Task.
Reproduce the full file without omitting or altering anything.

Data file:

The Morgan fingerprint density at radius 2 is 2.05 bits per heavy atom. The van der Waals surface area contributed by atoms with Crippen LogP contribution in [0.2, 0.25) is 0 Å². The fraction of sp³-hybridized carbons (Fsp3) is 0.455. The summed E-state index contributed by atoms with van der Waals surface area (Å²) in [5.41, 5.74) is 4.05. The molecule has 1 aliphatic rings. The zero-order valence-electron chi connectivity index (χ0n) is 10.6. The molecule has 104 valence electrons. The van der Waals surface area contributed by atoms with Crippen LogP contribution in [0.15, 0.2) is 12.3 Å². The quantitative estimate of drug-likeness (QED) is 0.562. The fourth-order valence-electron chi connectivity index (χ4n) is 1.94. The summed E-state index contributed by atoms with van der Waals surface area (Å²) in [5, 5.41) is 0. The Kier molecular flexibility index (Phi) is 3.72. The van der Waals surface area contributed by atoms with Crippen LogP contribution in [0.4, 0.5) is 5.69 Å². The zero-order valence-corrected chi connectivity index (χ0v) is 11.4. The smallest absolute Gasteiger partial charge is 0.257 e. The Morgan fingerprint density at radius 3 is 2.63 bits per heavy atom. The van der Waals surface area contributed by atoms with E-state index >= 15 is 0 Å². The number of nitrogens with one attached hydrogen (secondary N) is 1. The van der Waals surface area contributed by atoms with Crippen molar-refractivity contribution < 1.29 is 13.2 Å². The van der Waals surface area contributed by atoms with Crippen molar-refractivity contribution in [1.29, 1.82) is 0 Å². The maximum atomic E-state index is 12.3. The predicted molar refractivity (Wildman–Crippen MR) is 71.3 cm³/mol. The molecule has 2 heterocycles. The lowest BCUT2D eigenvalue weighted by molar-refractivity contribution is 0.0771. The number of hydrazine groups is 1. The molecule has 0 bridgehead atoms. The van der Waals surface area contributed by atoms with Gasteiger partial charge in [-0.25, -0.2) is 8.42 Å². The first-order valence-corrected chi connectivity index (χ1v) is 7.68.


The Morgan fingerprint density at radius 2 is 2.05 bits per heavy atom. The van der Waals surface area contributed by atoms with Crippen LogP contribution in [0.2, 0.25) is 0 Å². The fraction of sp³-hybridized carbons (Fsp3) is 0.455. The summed E-state index contributed by atoms with van der Waals surface area (Å²) in [5.41, 5.74) is 4.05. The molecule has 1 aliphatic rings. The zero-order valence-electron chi connectivity index (χ0n) is 10.6. The molecule has 104 valence electrons. The van der Waals surface area contributed by atoms with Crippen LogP contribution in [0.15, 0.2) is 12.3 Å². The quantitative estimate of drug-likeness (QED) is 0.562. The fourth-order valence-electron chi connectivity index (χ4n) is 1.94. The summed E-state index contributed by atoms with van der Waals surface area (Å²) in [5, 5.41) is 0. The Kier molecular flexibility index (Phi) is 3.72. The van der Waals surface area contributed by atoms with Crippen LogP contribution in [0.4, 0.5) is 5.69 Å². The zero-order valence-corrected chi connectivity index (χ0v) is 11.4. The smallest absolute Gasteiger partial charge is 0.257 e. The Morgan fingerprint density at radius 3 is 2.63 bits per heavy atom. The van der Waals surface area contributed by atoms with E-state index >= 15 is 0 Å². The number of nitrogens with one attached hydrogen (secondary N) is 1. The van der Waals surface area contributed by atoms with Crippen molar-refractivity contribution < 1.29 is 13.2 Å². The van der Waals surface area contributed by atoms with Crippen molar-refractivity contribution in [1.29, 1.82) is 0 Å². The maximum atomic E-state index is 12.3. The predicted molar refractivity (Wildman–Crippen MR) is 71.3 cm³/mol. The molecule has 2 heterocycles. The lowest BCUT2D eigenvalue weighted by molar-refractivity contribution is 0.0771. The number of hydrazine groups is 1. The molecule has 0 bridgehead atoms. The van der Waals surface area contributed by atoms with Gasteiger partial charge in [-0.25, -0.2) is 8.42 Å². The first-order valence-corrected chi connectivity index (χ1v) is 7.68.